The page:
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The centuries-old game of snow snake

What once was a form of communication between native villages, now continues as a form of recreation and comradery.

BUFFALO, N.Y. — Here in Western New York, we love our winter sports and activities, from sledding to skiing, snowmobiling to snowshoeing. But there is one still played that predates them all: snow snake.

"According to the elders in Seneca (Nation) the game almost 600 years old," says Pete Bissell.  

Bissell, a native of the Tuscarora Nation, started playing as a teenager and is now almost 80. He points out that it is a game that predates Columbus. It is also a game that evolved out of a form of communication between villages.

 "You can still hear the old-time stories of when they would play on the frozen lake or river and then them stick should go for over mile" says fellow Tuscarora native Joe Rickard.

It is a game that links generations and one that has been rediscovered by many. On the day 2 On Your Side visited, several friends were gathered at the track built on land at Silo City. Pete Sheehan's family is originally from Six Nations, but he grew up on the Tuscarora territory. "Man this game to me just brings back good memories and you know just tradition."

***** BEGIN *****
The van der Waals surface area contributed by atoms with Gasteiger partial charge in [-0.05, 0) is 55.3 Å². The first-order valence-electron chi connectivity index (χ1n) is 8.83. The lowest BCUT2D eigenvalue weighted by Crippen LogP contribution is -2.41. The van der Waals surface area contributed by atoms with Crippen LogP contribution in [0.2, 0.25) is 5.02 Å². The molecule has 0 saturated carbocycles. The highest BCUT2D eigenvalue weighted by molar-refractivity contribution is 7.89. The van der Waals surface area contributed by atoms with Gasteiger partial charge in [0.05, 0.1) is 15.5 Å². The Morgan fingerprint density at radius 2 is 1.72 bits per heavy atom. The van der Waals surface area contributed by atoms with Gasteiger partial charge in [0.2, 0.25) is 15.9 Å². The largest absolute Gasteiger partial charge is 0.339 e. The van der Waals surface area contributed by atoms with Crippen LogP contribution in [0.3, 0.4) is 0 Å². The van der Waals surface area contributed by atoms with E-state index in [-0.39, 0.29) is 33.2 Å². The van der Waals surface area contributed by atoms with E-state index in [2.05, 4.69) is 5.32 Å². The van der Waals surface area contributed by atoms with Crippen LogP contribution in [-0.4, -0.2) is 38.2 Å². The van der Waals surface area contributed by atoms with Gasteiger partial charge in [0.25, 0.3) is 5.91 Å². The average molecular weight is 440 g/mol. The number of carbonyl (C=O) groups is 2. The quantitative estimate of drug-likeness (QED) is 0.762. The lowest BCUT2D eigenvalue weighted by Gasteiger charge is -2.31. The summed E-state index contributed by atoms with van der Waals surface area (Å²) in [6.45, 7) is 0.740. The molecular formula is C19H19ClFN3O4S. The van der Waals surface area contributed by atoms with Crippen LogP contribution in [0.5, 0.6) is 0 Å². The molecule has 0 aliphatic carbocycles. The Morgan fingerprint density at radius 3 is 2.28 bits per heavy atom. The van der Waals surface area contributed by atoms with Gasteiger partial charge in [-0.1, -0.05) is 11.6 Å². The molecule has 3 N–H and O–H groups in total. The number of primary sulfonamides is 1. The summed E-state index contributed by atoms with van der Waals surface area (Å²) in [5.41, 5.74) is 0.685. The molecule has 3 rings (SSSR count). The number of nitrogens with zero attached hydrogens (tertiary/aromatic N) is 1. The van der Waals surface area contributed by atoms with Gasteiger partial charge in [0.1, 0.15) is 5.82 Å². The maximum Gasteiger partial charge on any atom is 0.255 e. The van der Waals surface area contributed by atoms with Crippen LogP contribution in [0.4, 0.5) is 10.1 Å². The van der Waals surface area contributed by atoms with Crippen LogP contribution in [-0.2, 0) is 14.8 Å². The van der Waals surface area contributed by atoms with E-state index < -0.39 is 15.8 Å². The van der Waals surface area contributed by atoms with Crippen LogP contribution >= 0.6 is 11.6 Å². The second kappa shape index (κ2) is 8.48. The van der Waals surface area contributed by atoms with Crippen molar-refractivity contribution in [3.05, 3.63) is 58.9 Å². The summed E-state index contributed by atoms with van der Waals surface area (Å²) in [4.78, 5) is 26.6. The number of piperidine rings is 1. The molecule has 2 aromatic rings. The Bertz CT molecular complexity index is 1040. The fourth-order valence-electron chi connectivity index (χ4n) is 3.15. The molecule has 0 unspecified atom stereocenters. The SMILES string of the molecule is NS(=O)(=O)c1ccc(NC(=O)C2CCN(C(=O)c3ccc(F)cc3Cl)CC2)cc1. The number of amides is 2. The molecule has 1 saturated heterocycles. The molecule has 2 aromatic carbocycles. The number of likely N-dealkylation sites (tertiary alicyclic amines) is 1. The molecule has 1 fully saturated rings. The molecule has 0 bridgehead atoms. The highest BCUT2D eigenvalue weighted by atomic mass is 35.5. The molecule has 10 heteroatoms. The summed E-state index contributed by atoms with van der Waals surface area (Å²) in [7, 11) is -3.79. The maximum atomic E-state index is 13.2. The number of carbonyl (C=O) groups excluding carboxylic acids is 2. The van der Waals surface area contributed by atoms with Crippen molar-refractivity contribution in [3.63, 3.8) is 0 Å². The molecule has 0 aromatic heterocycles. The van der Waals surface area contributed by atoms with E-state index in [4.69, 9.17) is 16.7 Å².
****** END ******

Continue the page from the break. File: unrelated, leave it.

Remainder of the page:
It is a game of technique, in not only execution, but also preparation. The sticks are the work of true craftsmen. They have different shellacs, different types of wood, and different wax for every temperature and condition. And building the track is a labor of love, forming a mound of snow and a precise straight line for hundreds of yards.

Bissell says "years ago it was a medicine game, now it's more or less for guys to get together every year. it's just the camaraderie of the thing." 

It's a medicine game meant to lift the spirits of the men during long winters, adds Sheehan. 

"You know, bringing the people together for something to do in between our growing season and then the maple season coming in, all this was just something we filled in time and you know brought the community together," said Sheehan. 

As a result, it is also an activity that brings generations together with their ancestors.